Secondly, most "double slit" experiments are now done using an interferometer, such as the Mach-Zehnder interferometer, where each branch of the path corresponds to a "slit". So if you were doing a search on just the double slit, it is why you didn't find any. Experiments on the double slit using such interferometer is so common and so well-known, it is now done routinely at the undergraduate level![1]

    And btw, if you still want to hunt for similar demonstration using electrons, look for some early experiments using SQUIDs (superconducting quantum interference device).

    Zz.

    [1] T.L. Dimitrova and A. Weis, Eur. J. Phys. v.31, p.625 (2010); http://departments.colgate.edu/physics/research/Photon/root/ajpbs02.pdf
     
    Last edited: Nov 5, 2015
  7. Nov 5, 2015 #6

    DrClaude

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    And what about this experiment: Decoherence of matter waves by thermal emission of radiation.

    They do the equivalent of the double-slit experiment with C70 (yes, that's a molecule!) and show that by heating up the molecule, the contrast of the interference fringes gets reduced then disappears, because the emission of a photon by the molecule could give which-way information.
     
  8. Nov 5, 2015 #7

    Nugatory

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    You are not confused. You are correct, aside from small nuances that don't really matter in this context (but are still good for many tens or hundreds of passionately argued posts).

    And frankly, I'm not altogether sure that this Dr. Quantum guy is professionally qualified to explain quantum mechanics at all. He claims the title of "Doctor", but I can find no evidence that any reputable degree-granting institution has ever granted anyone by that name a doctoral degree in physics or any related subject. If he were for real, I'd expect to find a LinkedIn profile, and some peer-reviewed and published papers, and a record of his dissertation somewhere... I think you can safely ignore him.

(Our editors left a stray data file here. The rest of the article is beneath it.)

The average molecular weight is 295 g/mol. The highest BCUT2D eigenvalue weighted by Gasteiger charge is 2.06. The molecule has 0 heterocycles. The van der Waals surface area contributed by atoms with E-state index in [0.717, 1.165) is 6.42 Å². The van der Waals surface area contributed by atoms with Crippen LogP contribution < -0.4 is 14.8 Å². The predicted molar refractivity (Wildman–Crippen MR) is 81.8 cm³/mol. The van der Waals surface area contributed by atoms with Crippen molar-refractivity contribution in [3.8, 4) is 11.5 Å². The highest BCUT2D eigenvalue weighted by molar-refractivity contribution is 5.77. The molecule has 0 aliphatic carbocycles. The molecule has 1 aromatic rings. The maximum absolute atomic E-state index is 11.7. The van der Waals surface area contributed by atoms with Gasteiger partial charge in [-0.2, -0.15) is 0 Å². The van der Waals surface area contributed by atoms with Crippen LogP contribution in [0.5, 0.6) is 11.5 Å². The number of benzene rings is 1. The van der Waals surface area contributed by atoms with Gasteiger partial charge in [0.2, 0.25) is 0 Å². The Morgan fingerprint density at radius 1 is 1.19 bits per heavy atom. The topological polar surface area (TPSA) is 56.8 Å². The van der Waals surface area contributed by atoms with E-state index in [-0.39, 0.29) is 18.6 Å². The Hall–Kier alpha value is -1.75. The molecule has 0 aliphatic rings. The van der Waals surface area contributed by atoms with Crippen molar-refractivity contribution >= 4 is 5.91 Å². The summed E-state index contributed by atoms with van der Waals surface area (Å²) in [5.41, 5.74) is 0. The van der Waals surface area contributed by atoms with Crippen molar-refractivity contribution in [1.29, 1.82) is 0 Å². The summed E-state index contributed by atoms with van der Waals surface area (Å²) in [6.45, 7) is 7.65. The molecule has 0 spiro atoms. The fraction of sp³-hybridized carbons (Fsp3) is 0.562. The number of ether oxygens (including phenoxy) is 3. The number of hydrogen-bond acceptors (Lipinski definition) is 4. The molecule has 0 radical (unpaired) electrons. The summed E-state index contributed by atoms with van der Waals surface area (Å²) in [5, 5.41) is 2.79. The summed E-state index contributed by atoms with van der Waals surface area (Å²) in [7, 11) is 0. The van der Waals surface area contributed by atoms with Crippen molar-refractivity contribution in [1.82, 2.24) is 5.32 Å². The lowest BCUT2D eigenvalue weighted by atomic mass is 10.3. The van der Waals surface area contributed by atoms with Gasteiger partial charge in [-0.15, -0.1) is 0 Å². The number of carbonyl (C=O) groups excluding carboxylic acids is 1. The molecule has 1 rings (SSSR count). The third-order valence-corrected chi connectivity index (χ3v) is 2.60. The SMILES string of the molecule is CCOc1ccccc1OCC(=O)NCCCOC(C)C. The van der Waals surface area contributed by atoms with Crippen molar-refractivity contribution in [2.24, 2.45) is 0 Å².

Seriously, kidding aside, that video is terribly misleading. Some popularizations are better than others, and that one is among my least favorite.
     
  9. Nov 5, 2015 #8
    Imho, neither the measurement of the detector, nor the "consciousness" of a human being can cause wavefunction collapses - these are merely two variations on the same idea, both containing the same supernatural element. Of course in reality there are no magical collapses at all, it just appears so to us.
     
  10. Nov 5, 2015 #9

    Some experiments seem to disagree with you and experiments rule out bias and predjudicies

    Reality doesn't exist until it is looked at experimentalists say
    http://www.sciencedaily.com/releases/2015/05/150527103110.htm
     
  11. Nov 5, 2015 #10

    Nugatory

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    Stuff like this is the reason why we have the rule about acceptable sources here, and why scencedaily.com is not one of them.

    That article is terribly misrepresenting (not through malice, but through oversimplification and a desire to make the subject interesting to the casual reader) the experiment and its implications. To get a better view of what the experiment is about, take a look at one of the threads here where it's already been discussed - look for stuff about a recent loophole-free demonstration of Bell's theorem. For the entire backstory, which stretches out over eighty years, you might try our own DrChinese's web site: http://www.drchinese.com/Bells_Theorem.htm
     
  12. Nov 5, 2015 #11


    Sorry, here is the original peer-reviewed paper the article talks about:

    http://www.nature.com/nphys/journal/v11/n7/full/nphys3343.html

    " Our experiment confirms Bohr’s view that it does not make sense to ascribe the wave or particle behaviour to a massive particle before the measurement takes placehttp://www.nature.com/nphys/journal/v11/n7/full/nphys3343.html#ref1
     
    Last edited by a moderator: May 7, 2017
  13. Nov 5, 2015 #12

    Nugatory

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    Right - and because the word "measurement" (as opposed to, for example, the less precise "looked at") is in there, it does not argue for (or against) a conscious observer.